Sky has launched its 3D channel today, with a range of sports, movies and documentaries and includes big-name films such as Alice In Wonderland and
Speaking about the launch of the Sky 3D channel, John Cassy, Sky 3D's channel director, said: "Sky 3D will totally change the way entertainment is viewed in homes across the country. We see 3D as 'Event TV', an opportunity for people to share an incredible visual experience in their home.
"The launch of the channel is the just the beginning, 3D has arrived and will change TV forever."
When Sky first showed off its efforts at screening 3D TV back in December, TechRadar was there, feeling impressed but a little concerned that, with no firm commitments, it amounted to little more than a publicity stunt.
3D, after all, has been the 'next big thing' for decades, and although the latest round of polarised stereoscopic 3D is a world away from the anaglyphic coloured lens disappointments of the past, nobody would deny that it's going to take a massive push to convince the public that 3D is more than a gimmick.
Next big step
It is a decision that many would describe as brave, and some as foolhardy, but as we watched the company film the ATP Masters tennis at the O2 with modified 3D rigs, and then beam that footage live through one of its boxes, it's difficult to deny that Sky may just have a point; 3D could well be the next big step for television.
The intent of everyone within Sky to make 3D TV a success is clear; special permission was required from the ATP just in order to allow a television in one of the executive boxes so that the service could be shown to journalists. An entire second outside broadcast (OB) van was present so that the action could be filmed and shown live.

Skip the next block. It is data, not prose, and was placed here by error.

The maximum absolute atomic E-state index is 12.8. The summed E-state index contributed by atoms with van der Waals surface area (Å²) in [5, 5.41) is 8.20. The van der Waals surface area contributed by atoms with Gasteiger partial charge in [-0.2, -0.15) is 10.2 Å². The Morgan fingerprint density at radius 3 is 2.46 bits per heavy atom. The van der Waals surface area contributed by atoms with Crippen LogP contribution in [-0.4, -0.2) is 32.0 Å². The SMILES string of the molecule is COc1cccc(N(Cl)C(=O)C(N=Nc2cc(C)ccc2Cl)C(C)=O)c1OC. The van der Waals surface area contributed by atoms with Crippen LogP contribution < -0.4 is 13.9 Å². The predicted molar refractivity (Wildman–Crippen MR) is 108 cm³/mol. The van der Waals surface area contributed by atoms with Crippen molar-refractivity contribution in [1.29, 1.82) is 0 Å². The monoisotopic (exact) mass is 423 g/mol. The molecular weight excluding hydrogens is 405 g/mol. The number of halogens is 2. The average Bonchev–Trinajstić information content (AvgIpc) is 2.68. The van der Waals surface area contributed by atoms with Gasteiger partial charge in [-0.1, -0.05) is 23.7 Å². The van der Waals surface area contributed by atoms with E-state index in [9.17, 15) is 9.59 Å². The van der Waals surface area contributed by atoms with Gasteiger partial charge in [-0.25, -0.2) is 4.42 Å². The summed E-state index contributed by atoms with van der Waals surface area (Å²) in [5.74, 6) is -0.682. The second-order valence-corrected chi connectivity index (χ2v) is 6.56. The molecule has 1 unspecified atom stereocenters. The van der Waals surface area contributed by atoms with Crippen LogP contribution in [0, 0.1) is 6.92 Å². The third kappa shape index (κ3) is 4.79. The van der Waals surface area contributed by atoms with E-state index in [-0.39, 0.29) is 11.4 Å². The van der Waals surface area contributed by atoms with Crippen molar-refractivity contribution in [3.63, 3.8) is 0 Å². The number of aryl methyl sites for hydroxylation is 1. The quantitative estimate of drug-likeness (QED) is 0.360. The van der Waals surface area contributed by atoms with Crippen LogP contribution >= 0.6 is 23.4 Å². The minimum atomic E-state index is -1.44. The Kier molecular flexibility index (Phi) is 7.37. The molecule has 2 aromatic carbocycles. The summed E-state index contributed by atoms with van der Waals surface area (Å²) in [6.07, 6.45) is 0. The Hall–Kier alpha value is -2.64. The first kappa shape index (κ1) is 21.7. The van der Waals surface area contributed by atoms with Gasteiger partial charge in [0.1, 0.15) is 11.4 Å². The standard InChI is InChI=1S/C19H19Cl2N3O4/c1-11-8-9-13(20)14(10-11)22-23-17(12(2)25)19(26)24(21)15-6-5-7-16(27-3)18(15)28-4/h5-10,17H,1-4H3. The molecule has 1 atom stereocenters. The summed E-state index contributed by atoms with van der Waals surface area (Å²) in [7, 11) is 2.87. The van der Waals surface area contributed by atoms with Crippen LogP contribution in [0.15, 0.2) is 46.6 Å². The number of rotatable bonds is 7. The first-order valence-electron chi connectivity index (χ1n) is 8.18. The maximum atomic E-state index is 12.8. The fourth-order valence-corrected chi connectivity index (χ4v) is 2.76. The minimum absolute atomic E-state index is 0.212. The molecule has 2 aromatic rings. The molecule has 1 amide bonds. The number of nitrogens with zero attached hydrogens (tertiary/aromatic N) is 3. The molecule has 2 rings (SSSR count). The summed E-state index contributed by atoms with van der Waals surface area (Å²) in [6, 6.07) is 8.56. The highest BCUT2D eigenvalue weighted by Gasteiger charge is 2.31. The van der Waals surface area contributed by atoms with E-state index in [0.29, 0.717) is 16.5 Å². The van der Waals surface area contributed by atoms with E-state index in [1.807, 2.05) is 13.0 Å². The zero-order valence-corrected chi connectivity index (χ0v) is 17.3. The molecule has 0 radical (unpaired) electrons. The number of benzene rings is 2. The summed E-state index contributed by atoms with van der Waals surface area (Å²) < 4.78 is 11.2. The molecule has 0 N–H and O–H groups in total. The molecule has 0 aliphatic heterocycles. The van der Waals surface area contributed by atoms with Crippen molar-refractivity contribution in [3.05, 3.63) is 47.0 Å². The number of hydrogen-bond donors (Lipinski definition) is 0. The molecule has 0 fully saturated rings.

Within that OB van was not only the usual suspects – all bedecked in 3D glasses – but also three convergence experts, people just responsible for manually adjusting the field of vision, backed up by three specialist 'stereographers' that are in place to make sure that it's all working.
Some of the lessons learned in the past 12 months are immediately obvious; in the original footage we were shown in 2008 the 3D suffered greatly from feeling like a load of 2D pictures on rails – like flattened sprites in a computer game.
But, this has now been adjusted to allow for a much improved rounded feel; it adds a level of solidity that really helps make the 3D less tiring on the eyes because, we felt, your brain settles down and accepts this much quicker.
When we interviewed Sky's 3D guru Brian Lenz in 2009 he suggested that filming live sport in 3D changed the game in a way that past improvements never really had.
For instance, when HD first arrived on the scene for Sky, people suggested that it would fundamentally change the way that sport was filmed, but the truth is that – aside from the cameras – much of the expertise and knowledge that had been honed over years was still entirely relevant.
With 3D that is not necessarily the case; new angles, new techniques and the abandoning of old tried-and-tested practice is necessary.
Take something as simple as the DOG (digital on-screen graphic) – the graphic displaying the channel name that traditionally sits in the top right corner on all Sky Sports channels. In two dimensions it is largely unobtrusive, but we happened to witness one of the first tests of the DOG on the tennis and it's, frankly, a little odd because it sits well forward of everything else on the screen; it literally stands out in a way that it shouldn't.